Tuesday, September 21, 2010

9-21: A day of remembrance, a day of revenge

A day of remembrance, a day of revenge

Last September 21 1972, President Ferdinand Edralin Marcos, President of the Republic of the Philippines signed Proclamation No. 1081, placing the entire country under his firm grasp.

This measure, according to him as well as to the loyalists who supported the late dictator's measures was made in response to the growing threat of insurgency, rampant corruption, and a need for a so-called "paternalistic discipline" that may also create a new order, that is propsperous and peaceful.

Dubbed as "The revolution from the center", Proclamation 1081 boasted much of modern infrastructure, youth participation though the Kabataang Barangay, alleged progress and even land reform courtesy of a proclamation being made and signed by the late dictator-in front of farmer's organizations and landlords who supported to his cause.

That "Revolution" he and his allies conceived was and is, not a revolution. It is more of a reaction that they used much populist flavor in order to curry popular support, using mere paper reforms and projects funded by foreign capital, yet on the other hand lies blood stained hands coming from them-of torture, forced disappearances, salvaging, even warantless arrests on the pretext of "capturing destabilizers" such as Communists and the legal opposition.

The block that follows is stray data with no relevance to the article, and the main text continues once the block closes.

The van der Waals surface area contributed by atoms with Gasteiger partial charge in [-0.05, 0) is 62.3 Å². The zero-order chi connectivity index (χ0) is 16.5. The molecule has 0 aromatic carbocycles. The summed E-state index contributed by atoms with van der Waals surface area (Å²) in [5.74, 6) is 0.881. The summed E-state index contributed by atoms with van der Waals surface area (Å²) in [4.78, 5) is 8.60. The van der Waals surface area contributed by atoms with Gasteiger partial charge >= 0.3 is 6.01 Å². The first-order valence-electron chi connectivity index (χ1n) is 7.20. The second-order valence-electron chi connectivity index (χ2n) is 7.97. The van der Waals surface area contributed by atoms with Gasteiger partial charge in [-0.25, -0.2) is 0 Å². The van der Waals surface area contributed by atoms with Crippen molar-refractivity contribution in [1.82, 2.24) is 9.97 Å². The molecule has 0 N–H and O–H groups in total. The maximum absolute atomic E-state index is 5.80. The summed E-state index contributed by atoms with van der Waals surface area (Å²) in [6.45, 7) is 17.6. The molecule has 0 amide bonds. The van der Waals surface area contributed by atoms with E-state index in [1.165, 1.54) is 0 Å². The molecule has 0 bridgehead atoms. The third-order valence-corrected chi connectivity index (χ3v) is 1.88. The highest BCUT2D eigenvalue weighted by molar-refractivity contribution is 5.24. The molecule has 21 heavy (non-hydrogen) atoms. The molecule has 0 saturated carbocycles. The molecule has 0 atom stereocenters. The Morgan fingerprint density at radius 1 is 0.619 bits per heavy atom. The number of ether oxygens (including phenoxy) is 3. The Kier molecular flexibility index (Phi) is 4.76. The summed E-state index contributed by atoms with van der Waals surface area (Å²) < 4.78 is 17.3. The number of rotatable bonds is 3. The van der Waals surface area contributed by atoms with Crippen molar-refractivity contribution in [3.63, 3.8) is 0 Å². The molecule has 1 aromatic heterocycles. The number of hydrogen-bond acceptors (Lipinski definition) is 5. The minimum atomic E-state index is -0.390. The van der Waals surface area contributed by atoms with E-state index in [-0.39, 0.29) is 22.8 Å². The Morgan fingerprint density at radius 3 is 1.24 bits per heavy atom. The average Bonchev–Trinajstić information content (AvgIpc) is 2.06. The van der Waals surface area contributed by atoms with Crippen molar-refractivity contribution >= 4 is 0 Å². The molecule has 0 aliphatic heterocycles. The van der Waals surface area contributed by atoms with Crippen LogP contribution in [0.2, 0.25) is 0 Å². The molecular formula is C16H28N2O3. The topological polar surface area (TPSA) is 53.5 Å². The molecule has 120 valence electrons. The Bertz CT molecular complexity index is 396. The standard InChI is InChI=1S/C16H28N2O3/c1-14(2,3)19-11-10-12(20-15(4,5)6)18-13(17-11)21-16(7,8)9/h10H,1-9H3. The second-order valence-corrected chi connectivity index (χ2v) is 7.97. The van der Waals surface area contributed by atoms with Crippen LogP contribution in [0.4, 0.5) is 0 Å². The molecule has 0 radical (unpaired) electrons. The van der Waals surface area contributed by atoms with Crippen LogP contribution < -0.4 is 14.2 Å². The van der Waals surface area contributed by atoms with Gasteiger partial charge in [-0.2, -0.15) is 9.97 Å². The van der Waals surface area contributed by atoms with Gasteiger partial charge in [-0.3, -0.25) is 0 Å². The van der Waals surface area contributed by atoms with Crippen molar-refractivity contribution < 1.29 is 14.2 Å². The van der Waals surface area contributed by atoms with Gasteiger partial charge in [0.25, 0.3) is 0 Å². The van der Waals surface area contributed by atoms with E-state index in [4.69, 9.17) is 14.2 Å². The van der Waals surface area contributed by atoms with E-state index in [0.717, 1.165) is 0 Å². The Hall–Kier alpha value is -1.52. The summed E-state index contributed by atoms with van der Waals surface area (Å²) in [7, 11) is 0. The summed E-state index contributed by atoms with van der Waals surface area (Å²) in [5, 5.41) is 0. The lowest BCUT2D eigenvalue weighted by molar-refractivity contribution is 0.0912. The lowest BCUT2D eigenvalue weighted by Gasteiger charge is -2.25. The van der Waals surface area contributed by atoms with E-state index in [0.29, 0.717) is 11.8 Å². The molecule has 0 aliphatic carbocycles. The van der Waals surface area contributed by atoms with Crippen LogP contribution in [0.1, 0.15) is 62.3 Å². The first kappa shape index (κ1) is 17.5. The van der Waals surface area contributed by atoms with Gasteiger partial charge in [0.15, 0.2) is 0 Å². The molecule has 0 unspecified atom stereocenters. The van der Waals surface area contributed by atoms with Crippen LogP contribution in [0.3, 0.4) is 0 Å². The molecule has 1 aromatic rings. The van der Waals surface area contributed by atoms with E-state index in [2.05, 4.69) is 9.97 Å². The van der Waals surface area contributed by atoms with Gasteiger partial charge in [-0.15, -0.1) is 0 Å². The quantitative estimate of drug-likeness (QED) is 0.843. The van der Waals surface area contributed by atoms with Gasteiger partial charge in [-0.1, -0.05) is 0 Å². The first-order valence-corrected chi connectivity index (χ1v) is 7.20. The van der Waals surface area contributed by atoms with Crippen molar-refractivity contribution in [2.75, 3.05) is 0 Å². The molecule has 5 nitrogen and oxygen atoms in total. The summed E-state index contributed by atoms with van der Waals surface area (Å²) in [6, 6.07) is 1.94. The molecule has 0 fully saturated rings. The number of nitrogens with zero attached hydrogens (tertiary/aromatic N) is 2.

For sure most of us think September 21 more of a grim past trying to create a bright future, all just because of "alleged" reforms and infrastructure being made, yet despite its appeal to the people poverty remains still so are the injustices being made, with its victims yearning for justice against those who, using military responsibilities as its reason, end up being used for personal ones like silencing those who oppose their policies.

And as time goes by, this kind of a dark legacy, worthy to be remembered by the people, also becomes a day for revenge against those who oppress in the name of the system. Like in Cambodia during the socialist Heng Samrin days, wherein they celebrated the "Day of Hate", remembering and at the same time swearing to fight against the Khmer Rouge at that time. And among the slogans chanted on that so-called "Day of Hate", one of the most often repeated was "We must absolutely prevent the return of the former black darkness". And perhaps in the Pilipino setting, people would steadfastly repeated over and over again: "Never again, Never again, Never again to Martial Law!" or, in a radical sense, may chanted "Peoples war is the solution to Martial Law!"

people, remnants of the past continues to creep over and over against us. And thus, in this so called day of remembering a dreadful past, must also be a day of vigilance against the system and its schemes putting an end to the spirit of people's power. We are tired of blood soaked fools trying to vent their rage against us, and so we must respond to their wrath-in the name of genuine change, in the name of revolution.